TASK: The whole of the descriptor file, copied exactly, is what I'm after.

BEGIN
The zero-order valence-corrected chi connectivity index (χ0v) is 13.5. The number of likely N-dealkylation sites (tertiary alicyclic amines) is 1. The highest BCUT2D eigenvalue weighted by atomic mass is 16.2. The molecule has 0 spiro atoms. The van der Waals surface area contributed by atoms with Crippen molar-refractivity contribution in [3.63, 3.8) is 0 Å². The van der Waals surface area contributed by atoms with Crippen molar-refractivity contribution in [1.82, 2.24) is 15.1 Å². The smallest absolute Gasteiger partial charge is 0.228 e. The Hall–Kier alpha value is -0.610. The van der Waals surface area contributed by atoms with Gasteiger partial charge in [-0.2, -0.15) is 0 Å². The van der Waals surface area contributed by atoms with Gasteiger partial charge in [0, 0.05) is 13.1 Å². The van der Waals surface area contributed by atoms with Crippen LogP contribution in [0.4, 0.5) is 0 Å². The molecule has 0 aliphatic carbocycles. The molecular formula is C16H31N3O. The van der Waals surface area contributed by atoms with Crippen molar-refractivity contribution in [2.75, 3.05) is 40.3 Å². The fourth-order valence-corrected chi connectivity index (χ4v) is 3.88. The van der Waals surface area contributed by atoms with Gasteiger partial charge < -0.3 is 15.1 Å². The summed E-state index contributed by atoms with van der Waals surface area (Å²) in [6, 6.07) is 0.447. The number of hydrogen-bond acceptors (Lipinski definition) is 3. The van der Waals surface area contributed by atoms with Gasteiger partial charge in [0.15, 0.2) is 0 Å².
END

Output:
The zero-order valence-corrected chi connectivity index (χ0v) is 13.5. The number of likely N-dealkylation sites (tertiary alicyclic amines) is 1. The highest BCUT2D eigenvalue weighted by atomic mass is 16.2. The molecule has 0 spiro atoms. The van der Waals surface area contributed by atoms with Crippen molar-refractivity contribution in [3.63, 3.8) is 0 Å². The van der Waals surface area contributed by atoms with Crippen molar-refractivity contribution in [1.82, 2.24) is 15.1 Å². The smallest absolute Gasteiger partial charge is 0.228 e. The Hall–Kier alpha value is -0.610. The van der Waals surface area contributed by atoms with Gasteiger partial charge in [-0.2, -0.15) is 0 Å². The van der Waals surface area contributed by atoms with Gasteiger partial charge in [0, 0.05) is 13.1 Å². The van der Waals surface area contributed by atoms with Crippen LogP contribution in [0.4, 0.5) is 0 Å². The molecule has 0 aliphatic carbocycles. The molecular formula is C16H31N3O. The van der Waals surface area contributed by atoms with Crippen molar-refractivity contribution in [2.75, 3.05) is 40.3 Å². The fourth-order valence-corrected chi connectivity index (χ4v) is 3.88. The van der Waals surface area contributed by atoms with Gasteiger partial charge < -0.3 is 15.1 Å². The summed E-state index contributed by atoms with van der Waals surface area (Å²) in [6, 6.07) is 0.447. The number of hydrogen-bond acceptors (Lipinski definition) is 3. The van der Waals surface area contributed by atoms with Gasteiger partial charge in [0.15, 0.2) is 0 Å².